Arafat's Israeli coalition
The existence of Arafat ensures there will be no change in Israeli policy. All that's left to do is to wish the Palestinian leader good health and continued political stability. Without him we may yet have to figure out how to resolve the conflict.
Arafat must not be assassinated. This is not some left-wing notion or a sudden burst of compassion for the Palestinian leader. No, Arafat must not be assassinated because as long as he's around there will be no peace, Israel will be able to go on holding the territories, there will be no need to evacuate settlements or come up with a political plan, the Labor Party will not have to vie for public opinion, the Likud will continue to enjoy policy successes at home and abroad, and if we return to a routine of "only" one terrorist attack a month, we will forget very quickly who is heading the Palestinian Authority, because we will be - in fact we already are - the Palestinian Authority. That is, the authority that is managing the Palestinians.
Arafat is not the only leader who holds this status today. Widespread conspiracy theories among large segments of the Arab public hold, for example, that the United States does not really want to do away with Iraqi President Saddam Hussein. The existence of Saddam makes it possible for the U.S. to go on imposing a regime of sanctions that result in a closure that is apparently more effective than the international supervision imposed on Iraq previously. Saddam's existence accords the Americans considerable leeway for making threats that serve as a means of pressure on the Arab states, and his existence even acts as a good bargaining chip in the various disputes that Washington has with Europe and Russia on other issues.
Just as Saddam was "appointed" to shape U.S. policy in the Middle East, so Arafat shapes Israeli policy in the Arab-Israeli conflict. If there is one person, more than any other, on whom the policy pursued by Prime Minister Ariel Sharon rests, that person is Yasser Arafat. He is an island of stability in the government's policy.
This government has succeeded in what is, after all, a very short time, to persuade the public that everything, but everything, depends on the existence or nonexistence of Arafat. So if only it were possible to remove him, if only he would die of natural causes or take up residence on a desert island to write his memoirs, the Palestinians would agree to every Israeli proposal, establish a state on 42 percent of the area of the West Bank and insert a note in the Western Wall.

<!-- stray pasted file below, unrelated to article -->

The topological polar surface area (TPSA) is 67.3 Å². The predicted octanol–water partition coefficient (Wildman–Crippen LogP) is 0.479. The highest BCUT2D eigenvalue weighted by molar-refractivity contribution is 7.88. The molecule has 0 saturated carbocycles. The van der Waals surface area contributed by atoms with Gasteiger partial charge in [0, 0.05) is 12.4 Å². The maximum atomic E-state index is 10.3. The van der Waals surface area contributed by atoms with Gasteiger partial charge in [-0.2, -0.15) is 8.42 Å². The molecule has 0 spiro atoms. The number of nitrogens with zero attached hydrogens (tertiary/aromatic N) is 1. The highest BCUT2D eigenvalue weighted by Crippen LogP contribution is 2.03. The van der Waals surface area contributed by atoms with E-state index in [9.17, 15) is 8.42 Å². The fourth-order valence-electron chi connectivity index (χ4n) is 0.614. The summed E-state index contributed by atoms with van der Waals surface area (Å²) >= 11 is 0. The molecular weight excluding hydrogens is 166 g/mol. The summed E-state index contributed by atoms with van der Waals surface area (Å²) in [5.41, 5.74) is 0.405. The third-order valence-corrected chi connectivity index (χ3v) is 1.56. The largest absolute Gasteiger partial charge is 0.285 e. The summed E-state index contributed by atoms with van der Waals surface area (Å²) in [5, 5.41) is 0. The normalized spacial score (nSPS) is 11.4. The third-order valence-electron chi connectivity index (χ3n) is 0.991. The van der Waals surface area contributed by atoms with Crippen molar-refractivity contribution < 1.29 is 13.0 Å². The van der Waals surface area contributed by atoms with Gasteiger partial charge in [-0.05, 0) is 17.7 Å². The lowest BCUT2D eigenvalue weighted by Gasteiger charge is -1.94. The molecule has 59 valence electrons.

Alternatively, Israel presents him as the obstacle preventing the Palestinians from reaching the Promised Land. Were it not for him, we would have given back the territories and dismantled the settlements long ago. This is exactly the bluff that Defense Minister and Labor Party chairman Benjamin Ben-Eliezer tried to sell the public on the festive evening of the party's convention last week. He painted an almost perfect picture of the shape of the Israeli-Palestinian future: Two states for two nations; divided Jerusalem; dismantlement of isolated settlements; 1967 borders with adjustments; the Clinton formula - everything, the whole political horizon was laid out in bold colors. The only thing is, though, he said, is that as long as Arafat is around, our hands are tied.
Tied? Is anyone preventing the defense minister from dismantling isolated settlements or even just the illegal outposts? What does that have to do with Arafat being in power? Is anyone preventing him from transferring the money Israel owes to the PA directly to the local governments in the territories and thus avoiding Arafat's treasury? Is anyone stopping him from reading the coalition agreement his party signed with the Likud and refreshing his memory about the clause on the freeze on the settlements and only announcing he is adhering to it? But why bother now - after all, there is no partner and therefore no policy is needed.
On second thoughts, it's not the Palestinians who need a political horizon, it's us. Because after we have been utterly persuaded there is no future with Arafat, the direct conclusion is that there is no need to replace the government or demand the resignation of the Labor Party. What for? After all, the existence of Arafat, even according to Ben-Eliezer, ensures there will be no change in Israeli policy. All that's left to do is to wish the Palestinian leader good health and continued political stability. Without him we may yet have to figure out how to resolve the conflict. Meantime, those who held their breath at the weekend ahead of the publication of Sharon's secret political plan can go back to breathing normally.
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